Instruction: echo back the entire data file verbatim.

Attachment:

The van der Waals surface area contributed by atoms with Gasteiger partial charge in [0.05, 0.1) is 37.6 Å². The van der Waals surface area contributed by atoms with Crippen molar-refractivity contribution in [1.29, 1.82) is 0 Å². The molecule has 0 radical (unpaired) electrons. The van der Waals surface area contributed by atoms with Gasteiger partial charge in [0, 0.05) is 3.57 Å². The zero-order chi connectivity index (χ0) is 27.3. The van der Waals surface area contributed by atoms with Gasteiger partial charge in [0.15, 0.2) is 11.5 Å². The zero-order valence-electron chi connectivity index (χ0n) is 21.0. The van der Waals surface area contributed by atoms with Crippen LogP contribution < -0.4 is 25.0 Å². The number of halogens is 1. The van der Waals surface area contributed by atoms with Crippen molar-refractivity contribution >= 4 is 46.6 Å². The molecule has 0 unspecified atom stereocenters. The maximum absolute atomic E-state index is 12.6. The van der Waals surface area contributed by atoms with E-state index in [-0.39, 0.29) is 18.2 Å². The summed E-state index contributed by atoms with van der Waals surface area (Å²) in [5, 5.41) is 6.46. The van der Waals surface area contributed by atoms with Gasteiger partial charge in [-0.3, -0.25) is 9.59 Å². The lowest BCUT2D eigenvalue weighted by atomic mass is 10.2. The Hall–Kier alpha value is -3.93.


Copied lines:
The van der Waals surface area contributed by atoms with Gasteiger partial charge in [0.05, 0.1) is 37.6 Å². The van der Waals surface area contributed by atoms with Crippen molar-refractivity contribution in [1.29, 1.82) is 0 Å². The molecule has 0 radical (unpaired) electrons. The van der Waals surface area contributed by atoms with Gasteiger partial charge in [0, 0.05) is 3.57 Å². The zero-order chi connectivity index (χ0) is 27.3. The van der Waals surface area contributed by atoms with Gasteiger partial charge in [0.15, 0.2) is 11.5 Å². The zero-order valence-electron chi connectivity index (χ0n) is 21.0. The van der Waals surface area contributed by atoms with Crippen LogP contribution < -0.4 is 25.0 Å². The number of halogens is 1. The van der Waals surface area contributed by atoms with Crippen molar-refractivity contribution >= 4 is 46.6 Å². The molecule has 0 unspecified atom stereocenters. The maximum absolute atomic E-state index is 12.6. The van der Waals surface area contributed by atoms with E-state index in [-0.39, 0.29) is 18.2 Å². The summed E-state index contributed by atoms with van der Waals surface area (Å²) in [5, 5.41) is 6.46. The van der Waals surface area contributed by atoms with Gasteiger partial charge in [-0.3, -0.25) is 9.59 Å². The lowest BCUT2D eigenvalue weighted by atomic mass is 10.2. The Hall–Kier alpha value is -3.93.